Near Yellow Mountain

Sunday, April 15, 2012

A tale of two cities

For the past 15 years I have spent more time in Japan than I have in the US. I have not spent eight weeks in a row out of Japan since the mid 90s. Despite all the time here I am still amazed at how much I don’t know about the “Dai Nippon” and how much I enjoy learning.
While much conventional western “wisdom” paints the country as one where almost everyone thinks and behaves in lock-step, my experience would indicate that is view of Japan is one based on vast oversimplification.
Generally speaking societies influenced by Confucian thought are more group centered than individualistic in outlook than western societies – particularly the US. This is neither good nor bad, it simply is but it certainly can cause misunderstanding when Americans arrive in Japan.
A classic example of confusion is the first time American businessman coming to Japan and being told “hai” means “yes”. During a week of meetings when he hears his Japanese hosts say “hai, hai hai” to almost all his utterings, there is a tendency for the self confident American to think he has bridged the cross cultural gap via his natural ability. It is only when the first timer returns home to report his great success to HQ and finds out later none of his “agreements” resulted in any concrete results or new business that he wonders why all those friendly Japanese “turned” on him after he left the country. Of course, in the age of Google, anyone with ten minutes and a few key words can find the classic cultural differences BEFORE going to Japan but still very few American business seem to do that. On my first few visits I had the good fortune to meet an older Japanese man who explained in detail the classic difficulties in communicating with American. As I began to learn the basics of the language, it was easy to see that the fundamentals of language and thinking in Japan were in many ways opposite of American thought and language.
After becoming interested in Japan and making frequent trips, I read many things about the country that in most cases were written by Americans who had never lived in Japan, I found it interesting that, despite what I read, Japanese rarely seemed to “think alike”; they simply paid more respect to other’s opinions. While it seemed that the Japanese cared more about their group than Americans did; the people I interacted with seemed just as different from one another as Americans.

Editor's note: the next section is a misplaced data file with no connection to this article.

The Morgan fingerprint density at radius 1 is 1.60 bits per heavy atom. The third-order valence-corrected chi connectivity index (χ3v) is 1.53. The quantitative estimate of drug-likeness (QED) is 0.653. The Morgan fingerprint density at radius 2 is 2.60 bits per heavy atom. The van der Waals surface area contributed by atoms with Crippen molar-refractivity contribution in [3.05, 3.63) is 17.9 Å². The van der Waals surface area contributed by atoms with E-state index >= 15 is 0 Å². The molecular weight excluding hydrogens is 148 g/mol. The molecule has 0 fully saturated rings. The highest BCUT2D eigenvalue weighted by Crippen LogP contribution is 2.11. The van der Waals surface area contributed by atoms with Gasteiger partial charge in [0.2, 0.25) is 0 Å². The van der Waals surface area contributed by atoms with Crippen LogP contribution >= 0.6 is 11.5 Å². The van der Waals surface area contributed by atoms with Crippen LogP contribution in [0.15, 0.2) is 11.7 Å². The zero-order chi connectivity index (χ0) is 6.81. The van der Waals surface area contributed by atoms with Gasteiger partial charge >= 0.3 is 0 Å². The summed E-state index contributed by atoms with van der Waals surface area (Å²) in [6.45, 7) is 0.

On most visits to Japan, I visited both Osaka and Tokyo. Each time I arrived in Tokyo after taking the Shinkansen from Osaka, I felt like I was in a different country but it was a feeling I had a hard time articulating. After several trips I finally noticed the fact that on escalators in Tokyo the behavior was opposite of Osaka. In Osaka, like the US, if you are going to stand, you stand on the right side of the escalator; if you want to walk you walk on the left. Not so in Tokyo which is the oposite. A simple thing that became a metaphor for me of the differences between the two major regions of Japan.
I also found I like the food in Kansai (Osaka area) better than Kanto (Tokyo area). Gradually I noticed simple things like the fact Tokyo soy sauce was thicker and saltier. Later I was to learn that the power in Osaka is different than Tokyo 60 Hz vs 50 Hz. This became a major issue after last year’s Tsunami when the power difference greatly limited the ability of western Japan to share power with eastern Japan.
When my family moved to Japan we lived in Kansai. It became more and more apparent that I felt more comfortable in the Osaka area than Tokyo because the people in Kansai seemed more outgoing and friendly to foreigners even when they couldn’t speak the English.  I had previous experience with this, on one of my first trips I was given a map and told the taxi driver would have no trouble getting me from the hotel to the restaurant where I was supposed to meet a group for dinner. Try as he might, my driver could not find the place so I motioned for him to stop and took the map into a convenience store and showed it to the man behind the counter. He didn’t speak English but it was obvious I needed help. The man grabbed his coat, locked his store and escorted me to the place. I could not imagine that happening in Tokyo or NY.
I am back living in the US but still visit Japan every six weeks or so. Most of my visits to Japan now center on Tokyo because most of my customers are headquartered there. Now that I speak the language well enough to get around without a “handler”; I appreciate Tokyo much more than I used to but I still have a soft spot for Kansai – when I got off the Shinkansen a couple hours ago in Shin Osaka station; I smiled as I stood with my luggage on the down escalator – on the “right” hand side.